Hereditary chiefs on Vancouver Island took to the waters to protest any renewal of fish farms along the coast.
Hereditary Chief Tsahaukuse Gigame (George Quocksister Jr). of the Laich-Kwil-Tach Nation has been raising concerns for fish farms on Vancouver Island’s coast for two decades.
He said they took to the waters to let the fish farms know they don’t want them to re-stock their pens.
“We went out there, made a noise, told them we don’t want any farms re-stocked, period. We were very fortunate Bernadette Jordan, the fisheries lady last year, she took these 19 out of my territory and now these fellas were threatening to re-stock them.”
Last month, Chief Tsahaukuse Gigame held another Vancouver Island rally where he said 97 nations showed their support against fish farms.
That Campbell River rally was to let Joyce Murray, the minister of the Department of Fisheries and Oceans (DFO) know they have support.
“We were trying to let Joyce Murray, the fisheries minister, know we have her back. We don’t want these farms renewed,” he said.
Late in 2020, DFO issued an order to phase out fish farming. Nearly 20 were to be shuttered in June 2022
Fish farm operators Mowi Canada West, Cermaq Canada and Grieg Seafood applied for judicial review.
On April 22, Federal Court Judge Elizabeth Heneghan ruled in favour of the fish farmers, saying DFO’s order lacked fairness. She set aside the phase-out.
The fish farm licences in B.C. are set to expire next month and now Murry will need to decide whether to renew or not.
Salmon farms in B.C. are a controversial issue because some biologists see them as contaminating the waters as other salmon migrate to and from their spawning grounds. The companies have signed agreements with a few elected band councils.
Marine biologist Alexandra Morton has spent 30 years trying to save wild salmon in B.C.
In an interview with APTN News, she talked about another devastating impact on wild salmon, Piscine orthoreovirus (PRV).
“It infects their heart and their red blood cells, so they just don’t have the energy; they don’t have the energy to get to their muscles, “ she said.
PRV is a virus that is now found in B.C. waters that are traced back to Atlantic salmon farms in Norway according to a study from the University of British Columbia (UBC) and the Strategic Salmon Health Initiative.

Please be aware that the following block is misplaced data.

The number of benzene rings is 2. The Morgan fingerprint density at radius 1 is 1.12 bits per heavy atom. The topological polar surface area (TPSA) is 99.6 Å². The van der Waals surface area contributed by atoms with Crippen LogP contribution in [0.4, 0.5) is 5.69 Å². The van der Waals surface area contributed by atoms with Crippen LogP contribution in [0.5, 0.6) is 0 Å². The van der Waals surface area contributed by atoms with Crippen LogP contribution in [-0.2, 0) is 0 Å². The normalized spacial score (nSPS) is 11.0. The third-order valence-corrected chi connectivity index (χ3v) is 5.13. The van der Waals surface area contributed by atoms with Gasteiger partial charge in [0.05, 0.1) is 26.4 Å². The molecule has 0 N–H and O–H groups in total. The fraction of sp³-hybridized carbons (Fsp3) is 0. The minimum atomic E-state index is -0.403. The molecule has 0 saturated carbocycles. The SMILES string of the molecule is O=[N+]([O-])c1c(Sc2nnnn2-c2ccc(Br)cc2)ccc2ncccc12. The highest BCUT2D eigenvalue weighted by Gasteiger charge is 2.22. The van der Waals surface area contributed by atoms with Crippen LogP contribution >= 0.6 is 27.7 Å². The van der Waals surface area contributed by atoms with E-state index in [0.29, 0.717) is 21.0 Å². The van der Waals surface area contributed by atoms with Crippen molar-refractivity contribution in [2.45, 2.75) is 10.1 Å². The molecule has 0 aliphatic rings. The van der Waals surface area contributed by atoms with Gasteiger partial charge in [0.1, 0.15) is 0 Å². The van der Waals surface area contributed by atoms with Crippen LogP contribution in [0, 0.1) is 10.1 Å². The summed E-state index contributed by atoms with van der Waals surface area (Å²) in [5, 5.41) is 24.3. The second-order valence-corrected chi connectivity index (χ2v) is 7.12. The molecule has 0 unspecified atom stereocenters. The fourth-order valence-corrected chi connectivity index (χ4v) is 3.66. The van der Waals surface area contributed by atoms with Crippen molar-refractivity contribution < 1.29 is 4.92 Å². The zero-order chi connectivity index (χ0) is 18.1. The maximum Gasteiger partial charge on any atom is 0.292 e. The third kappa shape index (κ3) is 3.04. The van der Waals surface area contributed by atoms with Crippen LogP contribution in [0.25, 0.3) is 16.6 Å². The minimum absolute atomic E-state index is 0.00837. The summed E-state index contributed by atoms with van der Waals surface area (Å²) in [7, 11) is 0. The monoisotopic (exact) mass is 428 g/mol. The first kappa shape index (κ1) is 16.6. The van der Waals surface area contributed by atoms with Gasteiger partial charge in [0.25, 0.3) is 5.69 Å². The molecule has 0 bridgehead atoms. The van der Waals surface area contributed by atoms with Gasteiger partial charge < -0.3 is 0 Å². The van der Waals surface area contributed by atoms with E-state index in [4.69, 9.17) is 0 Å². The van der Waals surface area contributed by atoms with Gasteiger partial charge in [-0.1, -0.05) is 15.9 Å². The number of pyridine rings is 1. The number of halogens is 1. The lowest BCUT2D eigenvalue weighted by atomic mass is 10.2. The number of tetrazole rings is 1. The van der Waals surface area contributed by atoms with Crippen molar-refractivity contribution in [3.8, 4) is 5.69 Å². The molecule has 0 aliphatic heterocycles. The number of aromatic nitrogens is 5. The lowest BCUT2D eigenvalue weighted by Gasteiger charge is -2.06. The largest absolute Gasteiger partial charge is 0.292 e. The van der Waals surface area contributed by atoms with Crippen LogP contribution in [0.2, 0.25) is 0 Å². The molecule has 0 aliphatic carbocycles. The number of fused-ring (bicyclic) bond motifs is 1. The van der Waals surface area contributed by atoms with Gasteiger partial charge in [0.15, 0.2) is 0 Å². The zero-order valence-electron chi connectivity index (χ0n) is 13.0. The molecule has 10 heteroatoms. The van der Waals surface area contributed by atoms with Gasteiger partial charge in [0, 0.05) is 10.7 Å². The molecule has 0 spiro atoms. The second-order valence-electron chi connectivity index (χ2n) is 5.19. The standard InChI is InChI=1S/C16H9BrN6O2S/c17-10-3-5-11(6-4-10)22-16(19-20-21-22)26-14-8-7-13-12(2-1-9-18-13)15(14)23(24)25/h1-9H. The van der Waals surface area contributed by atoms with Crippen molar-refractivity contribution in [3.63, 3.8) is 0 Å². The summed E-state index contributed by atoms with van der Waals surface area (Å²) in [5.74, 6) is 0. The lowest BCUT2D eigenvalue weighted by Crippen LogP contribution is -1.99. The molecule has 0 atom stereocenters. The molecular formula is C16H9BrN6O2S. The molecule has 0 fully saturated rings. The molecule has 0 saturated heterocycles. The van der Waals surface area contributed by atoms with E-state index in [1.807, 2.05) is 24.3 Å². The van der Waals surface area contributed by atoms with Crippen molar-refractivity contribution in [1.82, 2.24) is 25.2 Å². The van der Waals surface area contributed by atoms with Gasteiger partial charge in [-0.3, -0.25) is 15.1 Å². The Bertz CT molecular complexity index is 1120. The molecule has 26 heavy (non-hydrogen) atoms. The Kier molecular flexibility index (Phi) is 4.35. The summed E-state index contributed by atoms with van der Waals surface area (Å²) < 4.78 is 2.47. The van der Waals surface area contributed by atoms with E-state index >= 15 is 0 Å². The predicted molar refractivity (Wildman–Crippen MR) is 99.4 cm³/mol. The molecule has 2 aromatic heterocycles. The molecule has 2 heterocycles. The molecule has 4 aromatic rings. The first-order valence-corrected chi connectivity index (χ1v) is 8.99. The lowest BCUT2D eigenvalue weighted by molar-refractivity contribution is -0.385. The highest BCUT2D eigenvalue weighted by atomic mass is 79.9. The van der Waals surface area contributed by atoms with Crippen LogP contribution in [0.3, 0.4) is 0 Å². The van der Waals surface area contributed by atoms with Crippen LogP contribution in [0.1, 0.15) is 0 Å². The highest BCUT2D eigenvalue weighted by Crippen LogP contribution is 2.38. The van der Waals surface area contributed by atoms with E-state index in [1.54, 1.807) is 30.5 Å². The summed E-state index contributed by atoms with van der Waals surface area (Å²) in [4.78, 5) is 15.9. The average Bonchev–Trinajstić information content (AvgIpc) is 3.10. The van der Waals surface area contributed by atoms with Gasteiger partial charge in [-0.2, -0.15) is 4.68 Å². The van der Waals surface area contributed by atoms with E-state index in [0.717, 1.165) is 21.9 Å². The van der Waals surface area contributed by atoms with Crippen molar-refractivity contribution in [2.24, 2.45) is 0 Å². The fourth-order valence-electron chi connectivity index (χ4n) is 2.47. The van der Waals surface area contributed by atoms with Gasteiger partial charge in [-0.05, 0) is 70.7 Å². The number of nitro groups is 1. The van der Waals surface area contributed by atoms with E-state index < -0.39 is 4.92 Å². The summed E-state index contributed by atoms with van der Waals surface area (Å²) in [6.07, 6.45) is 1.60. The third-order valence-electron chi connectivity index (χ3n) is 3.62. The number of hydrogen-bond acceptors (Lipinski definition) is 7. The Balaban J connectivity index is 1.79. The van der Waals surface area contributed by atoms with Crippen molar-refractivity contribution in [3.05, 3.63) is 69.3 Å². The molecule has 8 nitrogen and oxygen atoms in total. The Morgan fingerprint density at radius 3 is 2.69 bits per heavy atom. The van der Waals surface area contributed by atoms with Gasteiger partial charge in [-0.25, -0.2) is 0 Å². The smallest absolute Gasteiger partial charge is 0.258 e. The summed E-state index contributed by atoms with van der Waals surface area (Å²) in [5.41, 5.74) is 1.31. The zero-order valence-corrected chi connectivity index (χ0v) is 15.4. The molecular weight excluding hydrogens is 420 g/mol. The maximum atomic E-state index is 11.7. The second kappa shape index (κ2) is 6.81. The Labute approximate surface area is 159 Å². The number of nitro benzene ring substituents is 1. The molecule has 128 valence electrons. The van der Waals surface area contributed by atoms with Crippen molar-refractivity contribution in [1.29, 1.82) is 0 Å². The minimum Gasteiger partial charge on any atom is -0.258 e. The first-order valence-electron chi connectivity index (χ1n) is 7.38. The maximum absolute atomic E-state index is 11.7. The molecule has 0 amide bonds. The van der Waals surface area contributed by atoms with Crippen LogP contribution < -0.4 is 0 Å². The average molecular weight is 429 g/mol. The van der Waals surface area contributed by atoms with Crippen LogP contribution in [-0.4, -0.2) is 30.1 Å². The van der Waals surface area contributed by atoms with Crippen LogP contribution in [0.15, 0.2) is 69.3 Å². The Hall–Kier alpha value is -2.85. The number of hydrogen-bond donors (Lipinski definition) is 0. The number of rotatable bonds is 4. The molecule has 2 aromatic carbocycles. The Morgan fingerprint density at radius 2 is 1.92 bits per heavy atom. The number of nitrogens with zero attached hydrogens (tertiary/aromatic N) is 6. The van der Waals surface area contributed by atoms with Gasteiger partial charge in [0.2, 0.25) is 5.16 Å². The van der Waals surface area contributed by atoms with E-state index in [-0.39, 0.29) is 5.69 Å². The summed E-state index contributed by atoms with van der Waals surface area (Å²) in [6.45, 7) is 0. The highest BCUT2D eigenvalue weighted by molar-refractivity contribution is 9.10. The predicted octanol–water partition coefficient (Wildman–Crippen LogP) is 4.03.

Morton said she has been up the Fraser River and tested salmon which had PRV.
The Fraser River is the province’s largest river system and a major salmon migration route.
Chief Tsahaukuse Gigame and Alexandra Morton both believe the pending renewals of fish farm licences is an important decision for the future of wild salmon in British Columbia.
Morton said if the fish farms remain, it will lead to exciton of BC salmon.
“Extinction, because the problem is they are not making it to sea,” Morton stated.
She said a recent study by Pacific Salmon Foundation detailed the risk of disease Fraser River salmon linked to open-pen fish farms.
In an emailed statement to APTN News, the Ministry of Land, Water and Resource Steward said it understands the federal government is working to address open pen salmon farming, and they are calling for collaboration with stakeholders.
“We have brought together ministers from key portfolios to call upon the federal government to work collaboratively with First Nations and local governments and to commit to a transition plan that supports families, coastal communities, and companies, “the statement read.
They added they are working with Indigenous people and the federal government to sustain and revitalize wild salmon.
According to DFO, the minister is committed to transitioning away from open-net fish farms.
“Minister Murray is committed to transitioning away from open-net pen salmon farming in coastal British Columbia waters,” said Claire Teichman, press secretary for DFO.
“Work to do so is already underway; last spring, former Parliamentary Secretary Terry Beech concluded engagements on a plan to phase out open-net pen fish farms, which was published in July 2021, and DFO officials are in the process of building on this work.”
DFO said they are working with industry, scientists and stakeholders to have a successful transition plan and added that wild pacific salmon is a priority.
“The protection of wild Pacific salmon is a priority for British Columbians. In recent years, climate change, including BC’s recent landslides and flooding, habitat loss and fishing pressures have negatively affected Pacific salmon at every stage of the life cycle.
Chief Tsahaukuse Gigame said that wild salmon are essential to First Nations in B.C. and the ecosystem.
“We are going to end off with no salmon; we are going to end off with no herring, we are going to end off with no fish in the waters, it’s going to become a really big ghost town in the waters, “ he said.